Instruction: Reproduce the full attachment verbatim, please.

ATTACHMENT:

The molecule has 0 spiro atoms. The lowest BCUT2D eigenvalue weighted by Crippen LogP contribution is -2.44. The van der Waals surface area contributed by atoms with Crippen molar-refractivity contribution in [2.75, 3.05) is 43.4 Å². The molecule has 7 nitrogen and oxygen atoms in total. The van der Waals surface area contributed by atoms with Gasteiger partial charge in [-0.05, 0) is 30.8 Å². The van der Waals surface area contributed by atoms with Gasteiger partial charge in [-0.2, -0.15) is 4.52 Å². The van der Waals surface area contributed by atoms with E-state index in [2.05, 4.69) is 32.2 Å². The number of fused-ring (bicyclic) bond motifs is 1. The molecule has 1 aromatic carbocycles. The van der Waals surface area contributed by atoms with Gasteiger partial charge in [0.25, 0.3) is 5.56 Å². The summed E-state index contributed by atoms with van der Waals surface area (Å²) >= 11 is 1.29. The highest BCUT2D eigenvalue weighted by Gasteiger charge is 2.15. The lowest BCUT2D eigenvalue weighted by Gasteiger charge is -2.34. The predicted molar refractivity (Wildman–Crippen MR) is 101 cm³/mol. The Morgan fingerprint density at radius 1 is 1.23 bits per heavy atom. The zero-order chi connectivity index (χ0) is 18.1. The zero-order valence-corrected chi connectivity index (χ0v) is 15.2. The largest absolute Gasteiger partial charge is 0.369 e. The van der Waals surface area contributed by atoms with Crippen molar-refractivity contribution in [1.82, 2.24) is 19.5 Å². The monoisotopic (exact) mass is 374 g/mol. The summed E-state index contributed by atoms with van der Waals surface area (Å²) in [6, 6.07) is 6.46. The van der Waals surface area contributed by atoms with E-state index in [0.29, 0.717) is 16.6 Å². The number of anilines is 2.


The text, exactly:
The molecule has 0 spiro atoms. The lowest BCUT2D eigenvalue weighted by Crippen LogP contribution is -2.44. The van der Waals surface area contributed by atoms with Crippen molar-refractivity contribution in [2.75, 3.05) is 43.4 Å². The molecule has 7 nitrogen and oxygen atoms in total. The van der Waals surface area contributed by atoms with Gasteiger partial charge in [-0.05, 0) is 30.8 Å². The van der Waals surface area contributed by atoms with Gasteiger partial charge in [-0.2, -0.15) is 4.52 Å². The van der Waals surface area contributed by atoms with E-state index in [2.05, 4.69) is 32.2 Å². The number of fused-ring (bicyclic) bond motifs is 1. The molecule has 1 aromatic carbocycles. The van der Waals surface area contributed by atoms with Gasteiger partial charge in [0.25, 0.3) is 5.56 Å². The summed E-state index contributed by atoms with van der Waals surface area (Å²) >= 11 is 1.29. The highest BCUT2D eigenvalue weighted by Gasteiger charge is 2.15. The lowest BCUT2D eigenvalue weighted by Gasteiger charge is -2.34. The predicted molar refractivity (Wildman–Crippen MR) is 101 cm³/mol. The Morgan fingerprint density at radius 1 is 1.23 bits per heavy atom. The zero-order chi connectivity index (χ0) is 18.1. The zero-order valence-corrected chi connectivity index (χ0v) is 15.2. The largest absolute Gasteiger partial charge is 0.369 e. The van der Waals surface area contributed by atoms with Crippen molar-refractivity contribution in [1.82, 2.24) is 19.5 Å². The monoisotopic (exact) mass is 374 g/mol. The summed E-state index contributed by atoms with van der Waals surface area (Å²) in [6, 6.07) is 6.46. The van der Waals surface area contributed by atoms with E-state index in [0.29, 0.717) is 16.6 Å². The number of anilines is 2.